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Tuesday, November 25 2014 @ 05:01 PM CST

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EU Clears Way to Use Consortium Standards

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Have you discovered The Alexandria Project?

While the decade long debate in the European Union over the definition of “open standards” has been well-publicized, it may come as a surprise to some that EU member nations are required to utilize a second standards filter in public procurement as well. 
 

That filter relates to whether a standard has been developed by a “formal” standard setting organization (SSO).  In other words, by either an EU SSO, such as CEN/CENELEC or ETSI, or by one of the global “Big Is” (ISO, IEC or ITU).  If it doesn’t, then it’s supposed to be off limits - until now.

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Avoiding a Cloud Computing Armageddon

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Cloud computing is all the rage today, with everyone from the U.S. Federal government to Apple herding us into a brave new world of remotely hosted data and services.  There are, of course, many advantages to the cloud concept.  But as usual, this new IT architecture has some inherent and serious risks that cloud proponents hope potential customers will not dwell on.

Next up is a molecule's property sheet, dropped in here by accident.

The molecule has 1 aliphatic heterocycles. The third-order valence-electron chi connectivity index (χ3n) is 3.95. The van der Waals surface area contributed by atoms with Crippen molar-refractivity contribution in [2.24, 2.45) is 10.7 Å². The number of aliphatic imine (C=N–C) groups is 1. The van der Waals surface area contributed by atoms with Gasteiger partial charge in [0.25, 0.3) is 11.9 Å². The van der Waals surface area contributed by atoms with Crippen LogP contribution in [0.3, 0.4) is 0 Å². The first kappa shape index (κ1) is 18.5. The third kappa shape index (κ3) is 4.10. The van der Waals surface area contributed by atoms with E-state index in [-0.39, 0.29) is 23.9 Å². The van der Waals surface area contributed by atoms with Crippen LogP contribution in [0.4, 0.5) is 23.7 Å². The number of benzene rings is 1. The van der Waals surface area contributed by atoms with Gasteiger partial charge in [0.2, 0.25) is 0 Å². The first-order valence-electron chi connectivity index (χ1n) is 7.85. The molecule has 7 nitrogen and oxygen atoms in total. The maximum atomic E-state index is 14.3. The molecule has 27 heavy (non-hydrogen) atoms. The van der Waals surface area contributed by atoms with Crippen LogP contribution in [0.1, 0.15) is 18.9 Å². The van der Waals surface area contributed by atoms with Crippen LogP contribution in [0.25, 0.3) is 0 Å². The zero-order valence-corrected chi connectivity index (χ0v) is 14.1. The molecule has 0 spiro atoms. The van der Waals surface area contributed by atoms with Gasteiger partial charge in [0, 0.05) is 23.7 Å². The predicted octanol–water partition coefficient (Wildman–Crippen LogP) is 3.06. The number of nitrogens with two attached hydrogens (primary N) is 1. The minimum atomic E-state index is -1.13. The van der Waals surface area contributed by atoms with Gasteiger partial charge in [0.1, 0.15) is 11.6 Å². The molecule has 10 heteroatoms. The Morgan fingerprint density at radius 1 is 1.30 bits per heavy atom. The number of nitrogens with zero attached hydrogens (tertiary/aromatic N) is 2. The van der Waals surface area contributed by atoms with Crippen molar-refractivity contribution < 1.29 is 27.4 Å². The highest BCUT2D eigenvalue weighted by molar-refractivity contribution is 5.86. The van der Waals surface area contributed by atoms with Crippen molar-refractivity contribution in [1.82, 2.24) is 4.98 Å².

There's nothing new about that, of course - except for the stakes.  Innovation usually outruns caution and comprehensive consideration of concerns like safety and unintended consequences.  But if we want to put all of our computing resources and data into one bucket, we had better make damn sure that it's got a pretty strong bottom.

Here's a nightmare scenario of what could happen otherwise.  And it's not pretty.

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Here We Go Again: How to Tell a Bubble When you See One

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Oh my goodness. It's happening again. Will there be anywhere to hide this time, or are we already trapped — tied like poor little Pauline to the railroad tracks as the engine of another high tech bubble barrels down upon us.

Until last Thursday, there was some cause for hope. True, the day before the New York Times had written a piece reporting on the growing prevalence of "acqhire" transactions. That's where a company (like Facebook) buys a company for millions of dollars, only to promptly shut it down. Why? Because it wants the employees — $500,000 to $1 million per engineer is the current going rate. That's not quite as high as it was during the Internet Bubble years, but the same companies are doing lots of big-ticket acquisitions as well. Whether or not these transactions pay off in new revenues, the dilution to existing stockholders will be the same.

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Pamela Jones and Groklaw: An Appreciation

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If you’re a regular reader of The Standards Blog, there’s an excellent chance that you already know that Pamela Jones – "PJ" to one and all – announced on Saturday that she would post her last article at Groklaw on May 16. Certain aspects of the site will remain available indefinitely.